I heard of this book thanks to The Daily Show. I love bios about royal women and the author is obviously super-smart. So I went out and bought the book, and I promptly left it unread for a couple of years. (That’s a bad habit of mine.) The whole kerfuffle over Sony’s film adaptation brought it back to my attention.
Stacy Schiff gleefully debunks everything you thought you knew about Cleopatra. No, she wasn’t Egyptian. Not only was she Greek, she came from the same Macedonian stock as Alexander the Great. Yes, Cleopatra slept with both Julius Caesar and Mark Antony, but she probably didn’t have to work hard to seduce two known womanizers decades older than she. No, her appeal did not come from drop-dead gorgeousness, but rather from intelligence, wit, and a sexy voice. (Actually, Cleopatra wasn’t described as a great beauty until after her death. It surely helped with the narrative of a man-eating, power-hungry femme fatale.)
But once you scrape away the myth – or as Schiff charmingly calls it, “the kudzu of history” – there’s not a lot of meat left. Schiff is very upfront about not having much to work with. Unlike with Caesar or Mark Anthony, none of Cleopatra’s writings remain. Surviving historical records don’t appear until more than a century after her death in 30 BC, and their accuracy is questionable to say the least. While Plutarch (AD 46-120) admires her and takes a more flattering approach, Cassius Dio (AD 155–235) has no qualms portraying her as a scheming, greedy hussy. (Keep in mind that Dio was greatly influenced by Octavian, Cleopatra’s nemesis and the conquerer of Egypt. As always, history is written by the victors.)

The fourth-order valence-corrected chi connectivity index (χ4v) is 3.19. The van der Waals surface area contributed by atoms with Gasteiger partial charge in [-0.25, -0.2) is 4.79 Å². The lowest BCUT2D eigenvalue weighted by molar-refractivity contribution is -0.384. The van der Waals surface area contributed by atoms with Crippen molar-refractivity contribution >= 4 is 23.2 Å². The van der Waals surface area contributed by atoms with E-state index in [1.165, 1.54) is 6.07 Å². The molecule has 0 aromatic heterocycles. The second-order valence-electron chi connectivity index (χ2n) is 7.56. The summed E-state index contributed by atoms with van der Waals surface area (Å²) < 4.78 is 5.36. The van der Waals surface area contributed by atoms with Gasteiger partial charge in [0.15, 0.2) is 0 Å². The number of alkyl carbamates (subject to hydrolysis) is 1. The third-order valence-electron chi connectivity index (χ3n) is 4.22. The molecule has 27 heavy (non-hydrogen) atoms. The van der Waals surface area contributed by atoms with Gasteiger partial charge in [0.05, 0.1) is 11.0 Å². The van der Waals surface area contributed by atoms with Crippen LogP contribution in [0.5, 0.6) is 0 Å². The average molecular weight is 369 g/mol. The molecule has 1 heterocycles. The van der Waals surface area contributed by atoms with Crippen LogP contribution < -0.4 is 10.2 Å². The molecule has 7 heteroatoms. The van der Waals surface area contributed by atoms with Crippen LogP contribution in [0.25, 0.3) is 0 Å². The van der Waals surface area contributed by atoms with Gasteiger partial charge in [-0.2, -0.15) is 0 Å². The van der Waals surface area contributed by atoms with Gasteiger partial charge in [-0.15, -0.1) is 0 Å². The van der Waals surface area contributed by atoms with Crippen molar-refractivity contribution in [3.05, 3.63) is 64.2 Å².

So what does that mean for this particular bio? Essentially, Schiff is reinterpreting biased accounts. Her method is to present a solid fact, and then reasonably conjecture around that fact. Cleopatra was born in 69 BC. Her upbringing would have been like this. Cleopatra regained control of the throne in 47 BC. On a typical day she would have done this. These passages are enlightening, yes, but focus on Cleopatra herself tends to get lost in them. It doesn’t help that she is surrounded by men whose stories are better documented. Mark Antony and Octavian probably get as much page time as the leading lady. Even Herod – yes, that Herod – gets a pretty in-depth aside.
If it ever gets off the ground, I’m curious about what the movie would do with Cleopatra’s story. It’s more entertaining, as well as easier, to depict this powerful woman as a sexpot rather than a politician or CEO. Her transformation is the most fascinating part of this book. History, as written by men, stripped her of every power except her sexuality, and then condemned her for using that sexuality. Three and a half stars.